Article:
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1.
Clin Infect Dis ; 73(Suppl 1): S45-S53, 2021 07 15.
Article in English | MEDLINE | ID: covidwho-1315688

ABSTRACT

BACKGROUND: High-frequency, rapid-turnaround severe acute respiratory syndrome coronavirus 2 (SARS-CoV-2) testing continues to be proposed as a way of efficiently identifying and mitigating transmission in congregate settings. However, 2 SARS-CoV-2 outbreaks occurred among intercollegiate university athletic programs during the fall 2020 semester, despite mandatory directly observed daily antigen testing. METHODS: During the fall 2020 semester, athletes and staff in both programs were tested daily using Quidel's Sofia SARS Antigen Fluorescent Immunoassay, with positive antigen results requiring confirmatory testing with real-time reverse-transcription polymerase chain reaction. We used genomic sequencing to investigate transmission dynamics in these 2 outbreaks. RESULTS: In the first outbreak, 32 confirmed cases occurred within a university athletics program after the index patient attended a meeting while infectious, despite a negative antigen test on the day of the meeting. Among isolates sequenced from that outbreak, 24 (92%) of 26 were closely related, suggesting sustained transmission following an initial introduction event. In the second outbreak, 12 confirmed cases occurred among athletes from 2 university programs that faced each other in an athletic competition, despite receipt of negative antigen test results on the day of the competition. Sequences from both teams were closely related and distinct from viruses circulating in the community for team 1, suggesting transmission during intercollegiate competition in the community for team 2. CONCLUSIONS: These findings suggest that antigen testing alone, even when mandated and directly observed, may not be sufficient as an intervention to prevent SARS-CoV-2 outbreaks in congregate settings, and they highlight the importance of vaccination to prevent SARS-CoV-2 outbreak in congregate settings.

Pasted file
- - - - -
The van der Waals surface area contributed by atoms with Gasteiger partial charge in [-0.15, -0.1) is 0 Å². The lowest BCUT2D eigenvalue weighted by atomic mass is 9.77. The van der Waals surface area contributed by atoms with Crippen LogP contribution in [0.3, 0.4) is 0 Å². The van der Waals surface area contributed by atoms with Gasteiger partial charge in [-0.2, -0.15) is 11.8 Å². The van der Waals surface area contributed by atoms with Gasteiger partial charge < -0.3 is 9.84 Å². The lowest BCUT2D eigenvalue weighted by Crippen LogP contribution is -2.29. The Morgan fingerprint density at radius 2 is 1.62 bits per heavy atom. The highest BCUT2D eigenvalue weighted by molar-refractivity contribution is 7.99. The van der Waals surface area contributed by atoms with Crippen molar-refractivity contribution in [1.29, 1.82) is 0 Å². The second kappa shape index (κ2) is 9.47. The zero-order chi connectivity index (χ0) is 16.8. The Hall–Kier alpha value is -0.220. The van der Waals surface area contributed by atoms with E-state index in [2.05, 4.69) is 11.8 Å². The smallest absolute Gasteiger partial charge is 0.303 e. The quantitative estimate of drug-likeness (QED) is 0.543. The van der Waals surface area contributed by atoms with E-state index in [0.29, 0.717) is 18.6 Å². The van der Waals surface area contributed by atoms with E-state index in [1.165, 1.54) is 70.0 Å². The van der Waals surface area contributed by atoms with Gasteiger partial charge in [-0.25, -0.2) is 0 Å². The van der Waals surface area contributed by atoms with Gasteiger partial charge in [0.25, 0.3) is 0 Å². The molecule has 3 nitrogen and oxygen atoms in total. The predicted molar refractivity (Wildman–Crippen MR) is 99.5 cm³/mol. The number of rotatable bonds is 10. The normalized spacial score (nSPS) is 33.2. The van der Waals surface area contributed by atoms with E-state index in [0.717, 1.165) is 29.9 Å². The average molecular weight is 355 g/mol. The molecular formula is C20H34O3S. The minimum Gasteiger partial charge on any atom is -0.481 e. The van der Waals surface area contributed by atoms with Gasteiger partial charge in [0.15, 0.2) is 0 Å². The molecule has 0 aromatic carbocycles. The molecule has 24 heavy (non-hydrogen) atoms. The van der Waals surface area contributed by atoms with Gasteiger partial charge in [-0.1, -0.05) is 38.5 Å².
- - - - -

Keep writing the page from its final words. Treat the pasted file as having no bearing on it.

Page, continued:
Subject(s)
COVID-19 , Sports , Humans , Immunologic Tests , SARS-CoV-2 , Universities
2.
Clin Infect Dis ; 73(Suppl 1): S45-S53, 2021 07 15.
Article in English | MEDLINE | ID: covidwho-1225623

ABSTRACT

BACKGROUND: High-frequency, rapid-turnaround severe acute respiratory syndrome coronavirus 2 (SARS-CoV-2) testing continues to be proposed as a way of efficiently identifying and mitigating transmission in congregate settings. However, 2 SARS-CoV-2 outbreaks occurred among intercollegiate university athletic programs during the fall 2020 semester, despite mandatory directly observed daily antigen testing. METHODS: During the fall 2020 semester, athletes and staff in both programs were tested daily using Quidel's Sofia SARS Antigen Fluorescent Immunoassay, with positive antigen results requiring confirmatory testing with real-time reverse-transcription polymerase chain reaction. We used genomic sequencing to investigate transmission dynamics in these 2 outbreaks. RESULTS: In the first outbreak, 32 confirmed cases occurred within a university athletics program after the index patient attended a meeting while infectious, despite a negative antigen test on the day of the meeting. Among isolates sequenced from that outbreak, 24 (92%) of 26 were closely related, suggesting sustained transmission following an initial introduction event. In the second outbreak, 12 confirmed cases occurred among athletes from 2 university programs that faced each other in an athletic competition, despite receipt of negative antigen test results on the day of the competition. Sequences from both teams were closely related and distinct from viruses circulating in the community for team 1, suggesting transmission during intercollegiate competition in the community for team 2. CONCLUSIONS: These findings suggest that antigen testing alone, even when mandated and directly observed, may not be sufficient as an intervention to prevent SARS-CoV-2 outbreaks in congregate settings, and they highlight the importance of vaccination to prevent SARS-CoV-2 outbreak in congregate settings.


Subject(s)
COVID-19 , Sports , Humans , Immunologic Tests , SARS-CoV-2 , Universities
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